As I interview Hilary Benn, MP for Leeds Central, it is obvious that he’s been here many times before. Having held the same office for twenty years, Benn is a seasoned politician. Perhaps this comes from his father, Tony Benn, the former Labour MP famous for his socialist views?
Yes, says Benn, politics is a family tradition. As a child, Benn assumed that all families talked current affairs over breakfast. Decades later, having sat in numerous Cabinets and Shadow Cabinets, from Blair’s to Corbyn’s, Benn maintains that a politician’s role is to listen to ordinary people with ordinary problems.
Following in this vein, I ask him about something which, though not very glamorous, affects many Leeds residents’ daily lives: transport. Benn has been a vocal supporter of HS2, the government’s notoriously over-budget, long overdue project. Aiming to offer high-speed rail connection between London, Birmingham, Manchester and Leeds, HS2 has cost the taxpayer £9 billion on the first phase alone, which remains unfinished.
Would the money not be better spent on something people actually need, like better local transport? After all, Leeds is the only major city in western Europe lacking a mass transit system. Benn retorts that the completion of HS2 is the necessary condition for the success of Northern Powerhouse Rail. Nevertheless, the London-Birmingham branch of HS2 will not be completed by 2030, while the second phase which includes Leeds, might not appear until 2040. Benn, however, states that such a transformative scheme takes time, and that the payoff for the North is worth the wait.
In the meantime, I ask, what can be done to combat the dangerous levels of air pollution in the city? Last year, campaigners found that one street in Leeds had levels of nitrogen dioxide higher than London. Benn speaks at length about the future of zero emission vehicles, and government strategy to promote electric cars.
Although all good ideas, I remain unconvinced. What about more investment in buses, which are currently the most used form of transport to work in the North? Benn believes that buses in Leeds should be brought under public control, but states that even this will not ease the congestion partly to blame for regular delays. I wonder, then, why he focusses so heavily on electric vehicles, when surely more buses for people to use would lead to fewer cars on the road.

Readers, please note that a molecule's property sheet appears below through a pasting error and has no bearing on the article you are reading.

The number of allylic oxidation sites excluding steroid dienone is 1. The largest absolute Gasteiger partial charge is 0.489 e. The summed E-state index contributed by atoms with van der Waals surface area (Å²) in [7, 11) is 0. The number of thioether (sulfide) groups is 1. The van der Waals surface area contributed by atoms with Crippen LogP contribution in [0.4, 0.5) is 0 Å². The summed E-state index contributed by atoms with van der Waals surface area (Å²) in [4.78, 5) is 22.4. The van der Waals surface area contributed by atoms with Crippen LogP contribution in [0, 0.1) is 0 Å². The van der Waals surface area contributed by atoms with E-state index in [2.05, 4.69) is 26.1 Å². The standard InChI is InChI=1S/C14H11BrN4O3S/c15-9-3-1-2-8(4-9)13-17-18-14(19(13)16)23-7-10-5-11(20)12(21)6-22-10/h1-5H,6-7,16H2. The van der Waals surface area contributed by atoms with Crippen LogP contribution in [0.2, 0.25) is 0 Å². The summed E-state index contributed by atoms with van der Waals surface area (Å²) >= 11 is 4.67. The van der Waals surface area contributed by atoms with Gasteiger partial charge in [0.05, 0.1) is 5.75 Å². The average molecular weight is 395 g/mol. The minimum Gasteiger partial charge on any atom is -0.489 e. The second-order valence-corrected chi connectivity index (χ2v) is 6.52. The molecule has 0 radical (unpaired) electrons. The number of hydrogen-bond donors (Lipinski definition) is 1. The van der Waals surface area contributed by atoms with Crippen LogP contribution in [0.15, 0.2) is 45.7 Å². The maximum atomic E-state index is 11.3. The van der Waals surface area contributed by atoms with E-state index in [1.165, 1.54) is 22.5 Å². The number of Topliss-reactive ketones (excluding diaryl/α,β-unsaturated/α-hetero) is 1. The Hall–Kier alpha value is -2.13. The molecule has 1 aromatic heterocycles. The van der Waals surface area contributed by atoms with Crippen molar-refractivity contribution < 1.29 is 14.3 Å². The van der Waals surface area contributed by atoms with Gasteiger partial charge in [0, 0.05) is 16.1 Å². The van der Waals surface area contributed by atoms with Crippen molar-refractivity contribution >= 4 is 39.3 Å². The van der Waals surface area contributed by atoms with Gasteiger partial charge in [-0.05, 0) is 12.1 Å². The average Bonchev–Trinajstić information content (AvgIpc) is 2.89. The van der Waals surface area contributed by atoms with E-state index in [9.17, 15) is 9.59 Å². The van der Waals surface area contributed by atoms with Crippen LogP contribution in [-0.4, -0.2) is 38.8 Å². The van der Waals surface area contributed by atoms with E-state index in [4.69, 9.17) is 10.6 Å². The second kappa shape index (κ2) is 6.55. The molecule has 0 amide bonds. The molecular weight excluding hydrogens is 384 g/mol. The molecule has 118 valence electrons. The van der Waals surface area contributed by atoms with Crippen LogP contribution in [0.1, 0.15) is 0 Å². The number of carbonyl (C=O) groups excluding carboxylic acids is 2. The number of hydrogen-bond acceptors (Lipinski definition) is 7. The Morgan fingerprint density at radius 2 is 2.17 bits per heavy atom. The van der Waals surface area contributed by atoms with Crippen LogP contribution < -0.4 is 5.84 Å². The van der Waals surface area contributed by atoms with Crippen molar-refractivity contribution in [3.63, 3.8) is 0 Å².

Benn’s constituency, Leeds Central, covers an area ranging from the universities to the legalised red-light district in Holbeck. Benn’s approach to the future of the scheme is pragmatic. “You can’t arrest your way out of this problem,” he says. He is critical of the BBC documentary, ‘Sex, Drugs and Murder – Life in the Red Light Zone’, for encouraging people to come and gawp at the women featured. He hopes that the findings of the council’s independent review will prove more constructive in determining the future of the scheme.
For the city as a whole, Benn’s most pressing issue has remained the same throughout his tenure. “The city has had a lot of success,” he explains, “but not everyone shares in that prosperity, and that that remains for me the biggest single priority.”
Apart from his commitment to his constituency, Benn has played a major role in national politics; from a stint at Shadow Foreign Secretary to his current position as Chair of the Exiting the European Union Committee. Having been dismissed from the 2016 Shadow Cabinet for rebelling against the leadership, Benn has no qualms in blaming Corbyn for the loss of the recent General Election. “The easiest way to sum it up is that we didn’t win [voters] trust and confidence.”
He is, however, fairly dismissive of my suggestion that Labour’s shift in its Brexit stance, from campaigning to Leave to supporting a second referendum, was to blame for their downfall: “The thing about Brexit,” he says, “it’s a binary decision. You’re either for it or you’re against it. That was a factor, but it was not the only factor.”
In 2015 Benn backed the government’s plan for airstrikes against ISIS in Syria, publicly disagreeing with his boss Jeremy Corbyn. Benn emphasises that he voted for intervention against Daesh, not the Syrian people; yet, civilians are inevitably collateral damage.
I put to him the recent accusation by MP Richard Burgon, who is running for Deputy in the Labour leadership race, that Labour MPs who supported military intervention in Syria were “strutting about like frustrated Churchills.”
Benn ignores the slight, instead telling me that Burgon’s proposals to put military intervention to a membership vote is unreasonable. “To say that the safety and security of the country [Britain] is going to be put on hold while we consult our members,” he says, “is impractical.”
However, I wonder if this statement conflates attacking a fascist regime with preserving the image of Britain as a nation not to be messed with.
It also begs the question as to whether or not intervention in Syria would improve the security of our country; it appears that previous interventions in the Middle East have increased terrorist activity in Britain.
Given his politics, it is unsurprising that Benn is backing Keir Starmer in the Labour Leadership Race.
He believes that Starmer’s ability to command respect of the House will translate to the public. Whatever the result, Benn asserts that the new leader will face the unenviable task of scrutinising and challenging “the soap opera in No. 10 with Mr. Cummings.”
“In the end,” he says, “It’s nice to debate issues, but I didn’t join the debating society. I joined a political party whose very purpose is to win power, [in order] to get stuff done.”
Image Credit: New Statesman